So Long, Hairy Eyeball, Hello #Sisterhood

So Long, Hairy Eyeball, Hello #Sisterhood

Recently, I shared the list of female speakers for an upcoming work luncheon with a group of friends. I jovially conveyed that each of the speakers had lived incredible lives, traveled the world extensively, and had many intriguing stories to share. “They are perfect for this event,” I said, “because you know how much women love to share their stories, find inspiration in one another and live vicariously through each another.”

A couple of the men laughed. “Are you sure about that?” they asked. “Aren’t women usually pretty competitive, jealous and spiteful of one another?”

As an editor of a woman’s magazine, I am (and have always been) intrigued by this notion. I admit I’ve been on one end or the other of the awkward relationship women sometimes share with one another. I was at an event just the other day where women were giving each other the hairy eyeball. Some of us just cannot resist even though we know what it’s like to be under the daunting gaze of a group of women.

My early-teenage daughter recently expressed her anger when she saw a photo of a girl her age standing at the ocean’s edge, surfboard tucked under her arm. “I hate her,” she said. Surprised, I asked her why on earth she would hate her when one of her dreams is to learn to surf. “That’s why I hate her,” she said. “She gets to and I don’t.” Although disturbing at first, it was the perfect opportunity to discuss how she relates to other girls, and how I relate to other women, even when perceived inequalities exist.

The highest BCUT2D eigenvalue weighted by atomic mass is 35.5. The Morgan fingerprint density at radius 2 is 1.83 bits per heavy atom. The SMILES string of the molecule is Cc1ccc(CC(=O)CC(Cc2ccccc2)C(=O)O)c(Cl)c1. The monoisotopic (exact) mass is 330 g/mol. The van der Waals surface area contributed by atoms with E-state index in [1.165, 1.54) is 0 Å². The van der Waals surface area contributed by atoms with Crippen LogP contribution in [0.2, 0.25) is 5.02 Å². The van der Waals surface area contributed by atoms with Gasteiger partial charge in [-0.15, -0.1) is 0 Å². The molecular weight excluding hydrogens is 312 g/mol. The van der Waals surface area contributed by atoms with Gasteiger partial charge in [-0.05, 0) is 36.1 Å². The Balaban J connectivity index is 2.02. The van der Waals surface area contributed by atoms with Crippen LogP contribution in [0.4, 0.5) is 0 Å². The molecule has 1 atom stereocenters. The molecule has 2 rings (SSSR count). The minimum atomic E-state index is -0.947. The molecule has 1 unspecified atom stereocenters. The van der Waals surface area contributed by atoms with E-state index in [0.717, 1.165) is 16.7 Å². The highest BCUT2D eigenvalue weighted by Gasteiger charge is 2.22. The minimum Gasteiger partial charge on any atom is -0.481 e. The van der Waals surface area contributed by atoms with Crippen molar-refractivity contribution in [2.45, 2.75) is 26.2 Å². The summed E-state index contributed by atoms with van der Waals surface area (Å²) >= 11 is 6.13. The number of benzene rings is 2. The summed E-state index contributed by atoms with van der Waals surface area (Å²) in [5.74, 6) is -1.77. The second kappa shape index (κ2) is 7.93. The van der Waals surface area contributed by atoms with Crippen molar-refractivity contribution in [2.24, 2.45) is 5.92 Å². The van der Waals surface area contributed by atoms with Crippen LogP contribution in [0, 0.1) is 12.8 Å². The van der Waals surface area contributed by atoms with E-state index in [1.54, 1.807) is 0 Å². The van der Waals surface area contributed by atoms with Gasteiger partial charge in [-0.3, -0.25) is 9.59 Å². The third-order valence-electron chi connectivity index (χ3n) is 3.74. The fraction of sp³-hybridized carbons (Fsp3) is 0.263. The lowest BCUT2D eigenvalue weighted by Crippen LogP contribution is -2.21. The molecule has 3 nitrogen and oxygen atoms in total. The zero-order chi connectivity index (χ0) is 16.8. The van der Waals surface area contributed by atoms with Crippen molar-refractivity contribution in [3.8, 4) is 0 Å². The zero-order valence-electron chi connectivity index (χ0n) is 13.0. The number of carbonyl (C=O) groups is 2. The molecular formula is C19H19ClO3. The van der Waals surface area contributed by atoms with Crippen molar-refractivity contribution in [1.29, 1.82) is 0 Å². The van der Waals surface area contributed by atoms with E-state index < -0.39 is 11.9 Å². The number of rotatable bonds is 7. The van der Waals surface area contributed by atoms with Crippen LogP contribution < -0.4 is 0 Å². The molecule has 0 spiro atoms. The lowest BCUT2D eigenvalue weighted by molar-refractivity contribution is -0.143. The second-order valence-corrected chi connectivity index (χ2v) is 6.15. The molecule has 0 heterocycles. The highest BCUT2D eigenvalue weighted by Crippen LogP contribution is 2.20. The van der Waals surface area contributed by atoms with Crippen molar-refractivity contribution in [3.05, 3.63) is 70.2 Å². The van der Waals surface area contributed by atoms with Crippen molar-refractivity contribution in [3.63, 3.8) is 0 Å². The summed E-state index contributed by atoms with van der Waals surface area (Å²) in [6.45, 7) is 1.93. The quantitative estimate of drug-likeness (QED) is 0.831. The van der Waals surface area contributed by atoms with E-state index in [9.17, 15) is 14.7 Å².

Each day I enjoy the great fortune of hearing stories from women of all sizes, shapes, backgrounds, and ages. Every woman, it seems, faces a different challenge. Louise Brown once wrote: “The young women in my classes are feisty and clever and believe, often with the passion of youthful optimism, that feminism is a battle already won. I worry for them—and for my daughters, too.” While we all have different strengths and weaknesses, it seems all too clear that many of the same struggles are shared in common. Victories are shared, as well, and we can share in one of the biggest victories by uniting for the greater good of all women. As each of us makes our own way, chooses our own destiny, my hope is that we can also find the time to work for the freedom of all women, while extending to them the same courtesies we hope to receive, so that they, too, have the option to make the choices they feel will fulfill them.


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